“They realized that for their project to be successful, it can’t be just about getting cars in and out of their project,” Scurr says, adding that the transportation trust will work with municipalities, Tri-Rail and the FEC to see how it can accelerate the start of the Coastal Link.
Stations that serve the booming Wynwood and Midtown areas could be popular with commuters since Metrorail heads west after the Overtown stop. “When you have built the downtown station, you have built the most expensive part of the system,” Scurr says. Now, city leaders in North Miami, North Miami Beach and Aventura are all expressing a strong interest in having Coastal Link stations.
North Miami is looking at a stop at 125th Street, an industrial area that has been rezoned to help promote development, says Neil I. Sklar, a partner with the law firm of Peckar & Abramson who is experienced in PPPs. A mixed-use project with retail and restaurants would help improve the area.
Aventura is more affluent, but has land across from Aventura Mall that could be used for TOD, Sklar adds. Offices and retail would go well with the residential units being developed in the area.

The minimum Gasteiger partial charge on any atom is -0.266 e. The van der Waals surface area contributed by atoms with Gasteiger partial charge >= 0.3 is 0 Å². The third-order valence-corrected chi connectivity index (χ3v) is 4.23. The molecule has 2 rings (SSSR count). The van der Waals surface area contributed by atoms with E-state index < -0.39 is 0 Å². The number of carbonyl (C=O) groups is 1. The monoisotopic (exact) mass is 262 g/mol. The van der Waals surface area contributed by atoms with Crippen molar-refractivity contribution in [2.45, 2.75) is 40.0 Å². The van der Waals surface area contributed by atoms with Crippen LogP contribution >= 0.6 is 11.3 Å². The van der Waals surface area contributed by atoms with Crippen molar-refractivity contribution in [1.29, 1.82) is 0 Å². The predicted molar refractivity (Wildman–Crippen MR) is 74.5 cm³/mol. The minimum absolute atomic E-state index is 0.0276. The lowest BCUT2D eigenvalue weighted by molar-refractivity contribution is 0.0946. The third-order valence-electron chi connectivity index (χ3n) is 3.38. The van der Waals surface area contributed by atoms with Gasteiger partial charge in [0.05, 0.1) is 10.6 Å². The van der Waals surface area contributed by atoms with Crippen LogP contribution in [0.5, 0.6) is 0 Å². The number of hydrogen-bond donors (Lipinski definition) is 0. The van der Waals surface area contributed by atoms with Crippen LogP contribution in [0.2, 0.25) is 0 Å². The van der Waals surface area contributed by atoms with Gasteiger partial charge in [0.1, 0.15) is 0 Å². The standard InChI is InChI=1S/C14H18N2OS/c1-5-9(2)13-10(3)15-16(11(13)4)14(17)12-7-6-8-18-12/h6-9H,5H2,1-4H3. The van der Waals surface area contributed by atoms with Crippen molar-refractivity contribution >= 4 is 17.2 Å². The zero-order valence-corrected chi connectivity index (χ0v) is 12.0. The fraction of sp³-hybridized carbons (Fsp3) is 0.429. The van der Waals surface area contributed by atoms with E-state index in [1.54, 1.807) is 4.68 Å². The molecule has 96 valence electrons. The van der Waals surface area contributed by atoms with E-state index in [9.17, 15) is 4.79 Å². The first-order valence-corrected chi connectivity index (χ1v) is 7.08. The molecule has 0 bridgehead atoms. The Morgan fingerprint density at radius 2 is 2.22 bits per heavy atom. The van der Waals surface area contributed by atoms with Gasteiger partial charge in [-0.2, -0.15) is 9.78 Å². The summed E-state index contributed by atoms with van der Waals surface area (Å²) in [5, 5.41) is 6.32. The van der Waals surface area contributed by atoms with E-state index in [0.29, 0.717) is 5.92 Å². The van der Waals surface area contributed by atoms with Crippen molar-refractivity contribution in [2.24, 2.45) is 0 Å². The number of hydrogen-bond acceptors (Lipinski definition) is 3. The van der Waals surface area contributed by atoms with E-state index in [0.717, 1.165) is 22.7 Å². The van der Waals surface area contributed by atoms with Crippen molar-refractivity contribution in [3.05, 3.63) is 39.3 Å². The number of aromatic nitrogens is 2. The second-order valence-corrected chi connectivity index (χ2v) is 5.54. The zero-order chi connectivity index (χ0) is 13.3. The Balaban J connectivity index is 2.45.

The Downtown Miami Link
In June, the transportation trust published a study about starting another service, the Downtown Miami Link, as soon as December 2016, depending on when MiamiCentral is ready. The Tri-Rail tracks and FEC Railway are being connected near Northwest 74th Street and 37th Avenue, so 26 trains a day could go downtown instead of to Miami International Airport. Nine different funding sources are committed to spending $68.94 million to help make the Downtown Link happen, the study says.
Both the transportation trust and Miami-Dade County Commissioner Esteban Bovo Jr., who is chairman of the Transportation and Mobility Committee, are spurring discussion of expanding rail transit along the CSX railway from the Intermodal Center at Miami International Airport. One line would parallel the Dolphin Expressway while the other would go south to Homestead and Florida City. “Imagine what impact this would have for Homestead, Florida City and Perrine if we can bring a system down there that lends itself to the predictability that rail provides,” Bovo says.
Using the existing freight tracks, which the state would purchase from the CSX, is seen as costing much less than expanding the Metrorail, which would cost about $1 billion for just the route along the Dolphin, Bovo says. The half-penny tax could generate $2 billion to $3 billion over time to help pay for the lines and the Miami-Dade Expressway Authority could also chip in.
Bovo hopes the Metropolitan Planning Authority moves quickly to set priorities. Then, legislation could create special taxing districts to spur TODs along the new routes. He knows the legislative process intimately as a former member and committee chairman of the Florida House of Representatives. Companies from Spain, China, Brazil, France, Italy and Israel are all interested in providing the rail service, he says. “Everything we are talking about has been done elsewhere.”